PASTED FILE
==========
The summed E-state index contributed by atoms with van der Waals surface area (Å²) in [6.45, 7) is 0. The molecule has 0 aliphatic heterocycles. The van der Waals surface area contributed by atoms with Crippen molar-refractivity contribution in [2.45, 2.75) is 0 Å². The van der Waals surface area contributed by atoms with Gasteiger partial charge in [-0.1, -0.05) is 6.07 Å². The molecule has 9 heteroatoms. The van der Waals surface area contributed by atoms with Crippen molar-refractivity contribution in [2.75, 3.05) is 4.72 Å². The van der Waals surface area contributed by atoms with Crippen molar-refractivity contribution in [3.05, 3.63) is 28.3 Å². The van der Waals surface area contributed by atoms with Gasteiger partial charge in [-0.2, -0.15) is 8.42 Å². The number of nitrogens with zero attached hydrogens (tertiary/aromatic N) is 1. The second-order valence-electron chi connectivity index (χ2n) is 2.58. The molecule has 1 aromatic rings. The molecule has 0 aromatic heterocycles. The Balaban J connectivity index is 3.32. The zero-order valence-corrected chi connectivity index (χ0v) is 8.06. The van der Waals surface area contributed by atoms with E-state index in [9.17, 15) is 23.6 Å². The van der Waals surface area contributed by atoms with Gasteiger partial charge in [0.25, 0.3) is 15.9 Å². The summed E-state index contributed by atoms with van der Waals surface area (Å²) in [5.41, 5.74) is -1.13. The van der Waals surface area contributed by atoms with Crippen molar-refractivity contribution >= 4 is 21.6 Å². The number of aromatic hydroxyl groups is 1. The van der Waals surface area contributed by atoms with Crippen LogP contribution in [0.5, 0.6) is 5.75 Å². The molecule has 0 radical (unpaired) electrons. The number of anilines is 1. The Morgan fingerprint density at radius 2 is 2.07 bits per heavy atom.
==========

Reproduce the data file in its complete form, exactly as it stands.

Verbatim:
The summed E-state index contributed by atoms with van der Waals surface area (Å²) in [6.45, 7) is 0. The molecule has 0 aliphatic heterocycles. The van der Waals surface area contributed by atoms with Crippen molar-refractivity contribution in [2.45, 2.75) is 0 Å². The van der Waals surface area contributed by atoms with Gasteiger partial charge in [-0.1, -0.05) is 6.07 Å². The molecule has 9 heteroatoms. The van der Waals surface area contributed by atoms with Crippen molar-refractivity contribution in [2.75, 3.05) is 4.72 Å². The van der Waals surface area contributed by atoms with Crippen molar-refractivity contribution in [3.05, 3.63) is 28.3 Å². The van der Waals surface area contributed by atoms with Gasteiger partial charge in [-0.2, -0.15) is 8.42 Å². The number of nitrogens with zero attached hydrogens (tertiary/aromatic N) is 1. The second-order valence-electron chi connectivity index (χ2n) is 2.58. The molecule has 1 aromatic rings. The molecule has 0 aromatic heterocycles. The Balaban J connectivity index is 3.32. The zero-order valence-corrected chi connectivity index (χ0v) is 8.06. The van der Waals surface area contributed by atoms with E-state index in [9.17, 15) is 23.6 Å². The van der Waals surface area contributed by atoms with Gasteiger partial charge in [0.25, 0.3) is 15.9 Å². The summed E-state index contributed by atoms with van der Waals surface area (Å²) in [5.41, 5.74) is -1.13. The van der Waals surface area contributed by atoms with Crippen molar-refractivity contribution >= 4 is 21.6 Å². The number of aromatic hydroxyl groups is 1. The van der Waals surface area contributed by atoms with Crippen LogP contribution in [0.5, 0.6) is 5.75 Å². The molecule has 0 radical (unpaired) electrons. The number of anilines is 1. The Morgan fingerprint density at radius 2 is 2.07 bits per heavy atom.